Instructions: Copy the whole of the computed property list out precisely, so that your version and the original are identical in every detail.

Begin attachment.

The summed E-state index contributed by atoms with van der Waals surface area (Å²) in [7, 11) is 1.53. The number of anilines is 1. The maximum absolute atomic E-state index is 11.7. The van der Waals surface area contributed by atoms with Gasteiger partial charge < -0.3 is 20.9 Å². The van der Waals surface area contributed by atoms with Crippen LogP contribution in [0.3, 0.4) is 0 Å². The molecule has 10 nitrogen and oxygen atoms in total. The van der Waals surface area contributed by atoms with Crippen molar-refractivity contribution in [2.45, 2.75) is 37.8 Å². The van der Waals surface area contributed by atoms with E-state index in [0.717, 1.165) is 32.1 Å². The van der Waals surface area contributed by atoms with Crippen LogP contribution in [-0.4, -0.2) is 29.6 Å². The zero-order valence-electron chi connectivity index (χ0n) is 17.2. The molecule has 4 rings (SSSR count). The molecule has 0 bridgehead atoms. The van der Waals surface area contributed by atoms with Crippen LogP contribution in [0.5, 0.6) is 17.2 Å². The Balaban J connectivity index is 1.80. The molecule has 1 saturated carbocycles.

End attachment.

The summed E-state index contributed by atoms with van der Waals surface area (Å²) in [7, 11) is 1.53. The number of anilines is 1. The maximum absolute atomic E-state index is 11.7. The van der Waals surface area contributed by atoms with Gasteiger partial charge < -0.3 is 20.9 Å². The van der Waals surface area contributed by atoms with Crippen LogP contribution in [0.3, 0.4) is 0 Å². The molecule has 10 nitrogen and oxygen atoms in total. The van der Waals surface area contributed by atoms with Crippen molar-refractivity contribution in [2.45, 2.75) is 37.8 Å². The van der Waals surface area contributed by atoms with E-state index in [0.717, 1.165) is 32.1 Å². The van der Waals surface area contributed by atoms with Crippen LogP contribution in [-0.4, -0.2) is 29.6 Å². The zero-order valence-electron chi connectivity index (χ0n) is 17.2. The molecule has 4 rings (SSSR count). The molecule has 0 bridgehead atoms. The van der Waals surface area contributed by atoms with Crippen LogP contribution in [0.5, 0.6) is 17.2 Å². The Balaban J connectivity index is 1.80. The molecule has 1 saturated carbocycles.